So it seems to have been only in response to the unprecedented measures taken by the Criminal Bar in the last few months to resist wholesale reductions in legal aid fees, both in relation to the Graduated Fee Scheme and the VHCC system, that the MOJ looked to the PDS as a way not just to supplement the availability of suitable criminal representation, but to substitute for its withdrawal.
It began actively recruiting top quality QCs as well as boosting the ranks of junior advocates in the service at the beginning of this year, with advertisements offering salaries of £46,000 to £125,000, plus “generous allowances” for annual leave, pensions, family-friendly work etc (all of which the freelance Bar can only dream of) and without any of the burden of chambers expenses, clerks fees, subscriptions and other expenses.
Indeed, a comparison of the costs and benefits circulated on Twitter appeared to demonstrate how much more the PDS would actually cost per lawyer-hour than employing independent barristers. That raised a question about whether the PDS was really intended either to boost standards or plug a gap, or simply as a seige engine to break the resistance of the independent Bar to having its fees cut.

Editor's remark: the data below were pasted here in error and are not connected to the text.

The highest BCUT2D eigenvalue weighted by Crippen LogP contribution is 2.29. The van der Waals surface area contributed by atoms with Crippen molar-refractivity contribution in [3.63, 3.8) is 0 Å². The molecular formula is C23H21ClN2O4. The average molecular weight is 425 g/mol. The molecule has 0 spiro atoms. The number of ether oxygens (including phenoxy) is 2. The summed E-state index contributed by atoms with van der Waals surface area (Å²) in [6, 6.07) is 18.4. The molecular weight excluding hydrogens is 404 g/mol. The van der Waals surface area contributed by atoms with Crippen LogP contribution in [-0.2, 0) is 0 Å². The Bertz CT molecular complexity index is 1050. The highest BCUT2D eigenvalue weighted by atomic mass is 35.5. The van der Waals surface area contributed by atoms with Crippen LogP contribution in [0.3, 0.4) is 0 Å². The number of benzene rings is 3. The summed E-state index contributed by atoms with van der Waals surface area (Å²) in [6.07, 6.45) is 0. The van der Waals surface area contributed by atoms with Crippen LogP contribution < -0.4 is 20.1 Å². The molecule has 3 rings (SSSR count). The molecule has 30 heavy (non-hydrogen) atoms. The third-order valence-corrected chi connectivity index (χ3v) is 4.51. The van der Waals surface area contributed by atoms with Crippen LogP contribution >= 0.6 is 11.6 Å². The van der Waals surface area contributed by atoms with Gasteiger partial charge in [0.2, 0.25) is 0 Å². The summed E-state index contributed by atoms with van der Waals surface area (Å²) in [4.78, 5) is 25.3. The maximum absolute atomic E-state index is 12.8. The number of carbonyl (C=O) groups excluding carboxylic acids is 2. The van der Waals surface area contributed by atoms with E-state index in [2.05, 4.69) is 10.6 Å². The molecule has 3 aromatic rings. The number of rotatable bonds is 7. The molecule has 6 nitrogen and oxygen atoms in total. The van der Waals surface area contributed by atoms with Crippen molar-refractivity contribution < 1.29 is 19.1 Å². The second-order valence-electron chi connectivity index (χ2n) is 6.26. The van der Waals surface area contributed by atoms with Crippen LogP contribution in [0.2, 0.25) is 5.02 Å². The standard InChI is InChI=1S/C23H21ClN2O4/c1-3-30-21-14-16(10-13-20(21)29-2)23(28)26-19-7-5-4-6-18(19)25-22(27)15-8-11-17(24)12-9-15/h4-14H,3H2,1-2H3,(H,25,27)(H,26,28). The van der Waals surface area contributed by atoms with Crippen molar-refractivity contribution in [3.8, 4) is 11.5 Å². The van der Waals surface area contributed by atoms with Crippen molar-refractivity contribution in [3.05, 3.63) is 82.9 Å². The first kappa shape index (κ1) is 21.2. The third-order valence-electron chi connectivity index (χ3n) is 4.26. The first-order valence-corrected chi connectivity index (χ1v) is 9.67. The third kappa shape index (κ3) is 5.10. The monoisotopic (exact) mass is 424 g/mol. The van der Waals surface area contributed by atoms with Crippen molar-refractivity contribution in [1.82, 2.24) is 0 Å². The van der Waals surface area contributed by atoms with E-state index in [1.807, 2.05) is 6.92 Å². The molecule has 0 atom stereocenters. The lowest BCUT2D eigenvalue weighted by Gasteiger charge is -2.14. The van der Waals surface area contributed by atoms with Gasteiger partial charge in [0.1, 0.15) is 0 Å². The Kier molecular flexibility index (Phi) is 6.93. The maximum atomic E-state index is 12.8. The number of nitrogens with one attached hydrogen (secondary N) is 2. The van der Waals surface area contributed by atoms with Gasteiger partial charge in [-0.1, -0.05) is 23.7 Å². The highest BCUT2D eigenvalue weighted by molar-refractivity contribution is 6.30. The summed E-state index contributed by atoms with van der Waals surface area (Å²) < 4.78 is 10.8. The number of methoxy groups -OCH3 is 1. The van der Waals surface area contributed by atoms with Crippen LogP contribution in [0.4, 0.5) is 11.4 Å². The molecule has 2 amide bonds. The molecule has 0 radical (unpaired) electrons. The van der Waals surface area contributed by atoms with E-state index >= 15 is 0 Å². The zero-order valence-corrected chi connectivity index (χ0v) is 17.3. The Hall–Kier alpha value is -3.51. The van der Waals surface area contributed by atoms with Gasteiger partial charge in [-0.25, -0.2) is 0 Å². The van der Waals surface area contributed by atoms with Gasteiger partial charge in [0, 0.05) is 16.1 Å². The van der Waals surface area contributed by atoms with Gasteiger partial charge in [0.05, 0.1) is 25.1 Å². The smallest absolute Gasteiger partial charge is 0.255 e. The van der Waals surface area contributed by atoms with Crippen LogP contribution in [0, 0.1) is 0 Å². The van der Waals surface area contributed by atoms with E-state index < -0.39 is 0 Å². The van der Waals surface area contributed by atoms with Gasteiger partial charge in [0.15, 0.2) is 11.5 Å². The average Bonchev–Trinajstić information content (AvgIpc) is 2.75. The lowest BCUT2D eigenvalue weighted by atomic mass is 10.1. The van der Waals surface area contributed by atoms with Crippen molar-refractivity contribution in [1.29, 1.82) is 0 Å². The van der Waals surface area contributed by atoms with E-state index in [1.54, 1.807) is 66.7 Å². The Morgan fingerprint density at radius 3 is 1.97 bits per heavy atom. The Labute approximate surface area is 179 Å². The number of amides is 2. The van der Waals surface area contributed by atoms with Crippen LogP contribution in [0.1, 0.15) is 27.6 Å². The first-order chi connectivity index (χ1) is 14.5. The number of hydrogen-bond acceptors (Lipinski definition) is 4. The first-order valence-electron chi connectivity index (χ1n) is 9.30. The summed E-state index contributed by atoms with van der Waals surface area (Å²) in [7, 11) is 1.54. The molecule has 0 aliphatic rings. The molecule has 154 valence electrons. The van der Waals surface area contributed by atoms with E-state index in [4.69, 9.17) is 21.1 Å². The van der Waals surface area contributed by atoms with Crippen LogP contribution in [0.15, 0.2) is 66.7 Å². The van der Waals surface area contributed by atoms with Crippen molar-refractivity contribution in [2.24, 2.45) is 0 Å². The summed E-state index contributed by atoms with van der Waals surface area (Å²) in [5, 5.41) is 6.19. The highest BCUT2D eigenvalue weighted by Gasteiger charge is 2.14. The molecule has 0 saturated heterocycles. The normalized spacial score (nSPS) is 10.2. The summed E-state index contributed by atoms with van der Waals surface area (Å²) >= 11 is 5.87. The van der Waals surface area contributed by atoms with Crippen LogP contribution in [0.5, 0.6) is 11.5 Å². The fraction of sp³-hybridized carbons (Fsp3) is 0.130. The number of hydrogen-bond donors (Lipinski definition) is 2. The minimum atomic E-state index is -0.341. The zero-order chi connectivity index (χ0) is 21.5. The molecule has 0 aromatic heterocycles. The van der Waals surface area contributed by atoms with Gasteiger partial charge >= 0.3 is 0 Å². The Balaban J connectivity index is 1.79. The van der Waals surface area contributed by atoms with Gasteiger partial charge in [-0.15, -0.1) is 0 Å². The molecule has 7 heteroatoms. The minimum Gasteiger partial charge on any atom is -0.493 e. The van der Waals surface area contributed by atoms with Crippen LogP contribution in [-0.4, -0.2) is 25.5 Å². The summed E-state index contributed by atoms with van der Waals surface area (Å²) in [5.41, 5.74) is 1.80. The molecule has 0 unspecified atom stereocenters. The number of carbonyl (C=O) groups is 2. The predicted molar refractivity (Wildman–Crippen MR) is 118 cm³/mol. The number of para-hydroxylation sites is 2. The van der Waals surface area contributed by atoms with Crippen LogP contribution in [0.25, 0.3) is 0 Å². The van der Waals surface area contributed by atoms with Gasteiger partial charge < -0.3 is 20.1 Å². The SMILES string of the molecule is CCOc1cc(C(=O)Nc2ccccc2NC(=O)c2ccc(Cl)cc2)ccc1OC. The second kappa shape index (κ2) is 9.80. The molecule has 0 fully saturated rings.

Would multiple defendants, possibly with cut-throat defences, all served by employees of the PDS raise issues of conflict of interest? Richard Moorhead, in his blog piece We set up a Public Defender by mistake, seems to think this is a reasonable question to ask, even if the Court of Appeal in the Crawley case (at para 7) appeared to brush it aside and the point was evidently not pressed by Cameron QC.
It’s interesting that Prof Moorhead, now based at UCL, was involved in the earlier research into the pilot PDS/PDO scheme and reported in 2005. His blog is called Lawyer Watch. He is certainly very much alive to matters of professional ethics. But his main point in this blog is that the PDS was really never intended to supplant the VHCC scheme, and yet, by fault or default, that is what seems to be happening. As another commentator suggested, it is a form of nationalisation by stealth – and all the more surprising given that it comes from a Tory-led government.